Voters Could Decide 7 Ballot Initiatives In 2010
Measures range from restrictions on stem cell research to banning of affirmative action programs
08/28/2009 - Area residents could face cramps in their writing hands if they start signing all of the initiative petitions for upcoming ballot issues. The issues range from affirmative action, to real estate taxes, to stem cell research.
|"I think the legislature has
to have some authority to examine what is being done in life sciences research."
-- State Sen. Jim Lembke (click for larger version)|
Earlier this month, Secretary of State Robin Carnahan announced that seven initiative petitions, four relating to stem cell research, one pertaining to banning affirmative action programs, another to health carriers, and the last involving real estate taxation, met state standards for circulation.
Ballot initiatives would likely appear on the November 2010 ballot if they receive the required number of signatures. The ballot title for the initiative petition relating to banning affirmative action programs reads:
"Shall the Missouri Constitution be amended to ban affirmative action programs designed to eliminate discrimination against, and improve opportunities for, women and minorities in public contracting, employment and education while continuing to allow preferential programs necessary to establish or maintain eligibility for federal funding, to comply with an existing court order, or consisting of bona fide qualifications based on sex?"
The controversial measure has such opponents as the American Civil Liberties Union (ACLU), National Association for the Advancement of Colored People (NAACP), as well as a number of other civil rights, church and religious groups.
The ballot measure was devised by Missouri Civil Rights Initiative's Tim Asher, a former director of admissions for North Central Missouri College. According to Asher, his admissions work was a factor in his decision to be involved in opposing affirmative action. He said his contract at the state school was not renewed after he raised questions about the college's preferential admissions policies
"The efforts to assure equal opportunity in Missouri are admirable," Asher notes on his Web site. "Discriminating against some in favor of others is not the answer. That only perpetuates unfairness and ill feeling. We are individuals and should not be reduced to stereotypes - especially by our government."
Stem Cell Ballot Fight
The ballot wording for the first two initiative petitions approved, both relating to stem cell research, read, in part:
"Shall the Missouri Constitution be amended to repeal current provisions approved by voters in 2006 which guaranteed Missouri patients access to stem cell therapies and cures and permitted researchers to conduct stem cell research in accordance with federal law..."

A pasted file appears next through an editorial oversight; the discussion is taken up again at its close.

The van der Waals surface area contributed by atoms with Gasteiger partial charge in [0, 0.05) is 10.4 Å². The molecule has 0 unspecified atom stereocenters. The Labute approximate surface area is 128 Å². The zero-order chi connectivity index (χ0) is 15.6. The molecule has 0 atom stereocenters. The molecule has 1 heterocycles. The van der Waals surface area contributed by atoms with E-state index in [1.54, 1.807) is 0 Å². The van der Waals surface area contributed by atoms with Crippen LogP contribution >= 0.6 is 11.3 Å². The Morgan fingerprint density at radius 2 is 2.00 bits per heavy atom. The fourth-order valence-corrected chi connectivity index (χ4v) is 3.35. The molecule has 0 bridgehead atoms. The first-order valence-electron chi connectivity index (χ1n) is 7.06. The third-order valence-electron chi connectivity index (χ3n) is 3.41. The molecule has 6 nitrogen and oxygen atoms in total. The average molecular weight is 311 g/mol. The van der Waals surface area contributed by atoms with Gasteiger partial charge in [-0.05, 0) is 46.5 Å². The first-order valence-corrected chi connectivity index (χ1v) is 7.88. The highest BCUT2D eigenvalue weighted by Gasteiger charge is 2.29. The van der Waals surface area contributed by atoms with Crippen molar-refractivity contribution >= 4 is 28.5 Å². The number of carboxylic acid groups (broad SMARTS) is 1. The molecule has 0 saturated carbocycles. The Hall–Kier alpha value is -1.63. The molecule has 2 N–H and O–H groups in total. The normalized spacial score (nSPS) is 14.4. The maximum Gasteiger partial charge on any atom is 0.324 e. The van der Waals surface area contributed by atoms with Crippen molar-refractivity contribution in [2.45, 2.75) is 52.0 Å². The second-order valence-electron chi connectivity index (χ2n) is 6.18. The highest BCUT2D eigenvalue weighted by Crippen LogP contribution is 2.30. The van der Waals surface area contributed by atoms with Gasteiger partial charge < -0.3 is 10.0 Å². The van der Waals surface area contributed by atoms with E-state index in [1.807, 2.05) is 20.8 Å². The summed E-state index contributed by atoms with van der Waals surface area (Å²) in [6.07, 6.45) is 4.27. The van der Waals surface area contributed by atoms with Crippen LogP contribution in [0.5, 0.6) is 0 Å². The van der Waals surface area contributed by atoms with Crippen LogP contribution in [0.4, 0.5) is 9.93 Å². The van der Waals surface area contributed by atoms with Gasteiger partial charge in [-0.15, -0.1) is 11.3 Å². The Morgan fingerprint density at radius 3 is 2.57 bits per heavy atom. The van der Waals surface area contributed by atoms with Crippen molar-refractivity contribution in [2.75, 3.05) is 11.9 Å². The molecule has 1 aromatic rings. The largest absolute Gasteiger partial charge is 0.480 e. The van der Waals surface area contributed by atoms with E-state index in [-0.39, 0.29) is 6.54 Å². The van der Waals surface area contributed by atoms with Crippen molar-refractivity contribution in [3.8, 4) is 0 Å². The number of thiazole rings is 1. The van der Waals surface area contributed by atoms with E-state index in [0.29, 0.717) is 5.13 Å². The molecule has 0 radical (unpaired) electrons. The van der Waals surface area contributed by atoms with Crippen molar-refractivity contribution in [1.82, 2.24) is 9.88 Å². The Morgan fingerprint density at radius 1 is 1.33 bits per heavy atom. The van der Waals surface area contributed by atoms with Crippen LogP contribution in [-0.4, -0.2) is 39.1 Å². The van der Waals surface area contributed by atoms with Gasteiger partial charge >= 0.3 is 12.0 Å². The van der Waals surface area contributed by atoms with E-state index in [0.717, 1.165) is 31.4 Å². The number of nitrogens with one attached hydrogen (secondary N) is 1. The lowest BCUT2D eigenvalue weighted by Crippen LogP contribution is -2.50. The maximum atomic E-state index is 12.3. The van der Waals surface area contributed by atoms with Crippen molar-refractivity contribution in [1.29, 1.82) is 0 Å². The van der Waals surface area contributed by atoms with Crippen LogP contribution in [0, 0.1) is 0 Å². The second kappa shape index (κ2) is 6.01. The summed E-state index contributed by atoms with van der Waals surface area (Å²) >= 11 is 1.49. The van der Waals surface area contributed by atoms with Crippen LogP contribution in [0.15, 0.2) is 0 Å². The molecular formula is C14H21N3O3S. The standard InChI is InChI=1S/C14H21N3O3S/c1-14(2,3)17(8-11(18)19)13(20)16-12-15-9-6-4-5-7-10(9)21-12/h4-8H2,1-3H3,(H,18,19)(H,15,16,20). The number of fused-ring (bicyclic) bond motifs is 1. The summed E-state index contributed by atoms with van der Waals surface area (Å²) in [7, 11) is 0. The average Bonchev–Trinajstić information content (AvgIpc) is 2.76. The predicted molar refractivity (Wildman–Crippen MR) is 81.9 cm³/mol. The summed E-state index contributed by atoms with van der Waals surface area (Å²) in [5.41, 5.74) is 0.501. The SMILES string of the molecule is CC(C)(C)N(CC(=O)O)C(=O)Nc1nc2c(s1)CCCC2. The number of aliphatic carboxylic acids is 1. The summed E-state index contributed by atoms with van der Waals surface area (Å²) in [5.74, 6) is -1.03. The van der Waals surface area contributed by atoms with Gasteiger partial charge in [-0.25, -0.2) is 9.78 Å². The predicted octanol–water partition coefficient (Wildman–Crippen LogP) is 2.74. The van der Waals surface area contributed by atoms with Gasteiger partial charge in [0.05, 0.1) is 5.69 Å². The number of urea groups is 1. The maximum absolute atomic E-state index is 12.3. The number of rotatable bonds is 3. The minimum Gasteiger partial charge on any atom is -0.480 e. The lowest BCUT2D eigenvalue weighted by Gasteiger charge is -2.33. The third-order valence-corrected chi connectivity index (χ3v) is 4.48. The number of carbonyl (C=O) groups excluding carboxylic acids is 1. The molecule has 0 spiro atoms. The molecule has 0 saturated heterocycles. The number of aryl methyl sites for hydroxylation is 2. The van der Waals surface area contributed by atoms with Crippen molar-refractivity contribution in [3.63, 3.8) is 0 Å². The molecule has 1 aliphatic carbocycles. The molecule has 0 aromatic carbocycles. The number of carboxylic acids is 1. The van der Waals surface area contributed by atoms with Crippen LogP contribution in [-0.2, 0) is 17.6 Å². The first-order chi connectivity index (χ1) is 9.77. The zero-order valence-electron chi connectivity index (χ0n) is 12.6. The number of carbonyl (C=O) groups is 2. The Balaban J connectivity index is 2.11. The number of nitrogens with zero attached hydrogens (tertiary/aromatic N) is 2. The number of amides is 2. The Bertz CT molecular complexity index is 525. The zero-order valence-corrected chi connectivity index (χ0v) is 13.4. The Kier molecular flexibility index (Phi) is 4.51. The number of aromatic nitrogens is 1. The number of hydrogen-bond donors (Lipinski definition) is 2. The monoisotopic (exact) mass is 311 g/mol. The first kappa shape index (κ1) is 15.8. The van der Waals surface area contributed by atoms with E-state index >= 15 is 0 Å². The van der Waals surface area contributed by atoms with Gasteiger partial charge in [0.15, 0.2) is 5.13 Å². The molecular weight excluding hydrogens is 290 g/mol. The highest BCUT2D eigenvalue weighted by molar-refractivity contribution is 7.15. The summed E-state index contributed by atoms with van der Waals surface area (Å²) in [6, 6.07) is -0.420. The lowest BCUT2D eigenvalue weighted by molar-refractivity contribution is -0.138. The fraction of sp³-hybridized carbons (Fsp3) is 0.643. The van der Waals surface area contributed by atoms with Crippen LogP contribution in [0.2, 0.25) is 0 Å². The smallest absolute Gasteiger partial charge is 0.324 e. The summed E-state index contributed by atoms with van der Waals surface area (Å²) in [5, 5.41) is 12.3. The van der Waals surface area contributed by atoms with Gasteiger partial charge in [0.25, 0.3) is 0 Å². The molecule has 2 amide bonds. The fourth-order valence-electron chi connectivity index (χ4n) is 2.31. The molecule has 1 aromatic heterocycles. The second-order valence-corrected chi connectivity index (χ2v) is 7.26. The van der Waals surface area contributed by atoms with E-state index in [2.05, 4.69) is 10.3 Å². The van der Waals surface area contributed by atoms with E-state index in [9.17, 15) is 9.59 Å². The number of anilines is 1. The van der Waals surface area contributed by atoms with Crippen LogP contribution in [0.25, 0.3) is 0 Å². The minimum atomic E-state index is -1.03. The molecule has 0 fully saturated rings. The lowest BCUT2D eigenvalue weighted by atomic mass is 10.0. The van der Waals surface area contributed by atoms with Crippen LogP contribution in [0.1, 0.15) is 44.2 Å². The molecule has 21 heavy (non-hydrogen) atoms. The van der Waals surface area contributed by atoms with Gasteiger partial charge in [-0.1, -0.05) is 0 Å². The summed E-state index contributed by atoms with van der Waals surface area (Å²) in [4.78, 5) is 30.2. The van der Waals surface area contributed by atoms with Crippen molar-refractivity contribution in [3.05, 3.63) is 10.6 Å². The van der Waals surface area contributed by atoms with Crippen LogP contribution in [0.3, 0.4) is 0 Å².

State Sen. Jim Lembke, R-South County, said he supports the ballot initiatives submitted by Missouri Roundtable for Life. He said passage of the initiatives would "clear up some fuzzy areas" as to the authority of the legislature to monitor and regulate research in the life sciences area in Missouri
The measures allow the legislature or state officials to eliminate, reduce or deny access to state funds for institutions involved in stem cell research, therapies and cures; as well as allowing them to ban or limit the access of Missourians to stem cell research, therapies and cures.
"I think the legislature has to have some authority to examine what is being done in life sciences research," said Lembke. "But in some ways, the whole question of embryonic stem cell research is becoming moot, because science is moving on to some more successful, alternative medical cures that do not involve such research.
"This does not change my basic position against embryonic stem cell research and my concern for moral issues involved," Lembke added.
Jim Goodwin, a spokesperson for Missouri Lifesaving Cures, said it's likely state residents are tired of the stem cell research battle. He said the issue was decided by voters in 2006 to allow scientific research for cures for cancer, Parkinson's, Alzheimer's, diabetes and spinal injuries.
"It's all more of the same from Missouri Roundtable for Life," said Goodwin. "They want to repeal the constitutional protection for stem cell research that was passed by voters. They want to prevent state residents from having access to the care they should be allowed to receive.
"If you support the ongoing search for cures for diseases, you will pass by the people with these petitions," added Goodwin. "We consider the search for cures to be the true pro-life position. Members of Missouri Lifesaving Cures are involved in an important pro-life endeavor."
Goodwin said he's not sure how his group will respond to petition efforts by the Missouri Roundtable for Life.
"This group has filed 28 petitions since January 2008, and nine have been approved for signatures," said Goodwin. "We are in the process of trying to figure out just what that want and what they actually might go with. In any case, we will be working to protect research in the area of health and curing diseases."
Some legislators, at both the state and federal level, are expressing concern over the increasing number of issues facing voters. They contend the plebiscites are diminishing the decision-making power of legislators.
"As a legislator, I take great pride in going to Jefferson City and making the tough decisions that people have asked me to do," said Lembke. "On the other hand, people have a right to have their say by initiative petition in our democracy.
"What does trouble me is the millions of dollars that are used so often to influence and manipulate people in these votes," added Lembke. "Also, in the legislature, bills are vetted in committee - moved through the houses. We examine the language and the repercussions. It can be a time-consuming process to pass a bill, but sometimes slower is better."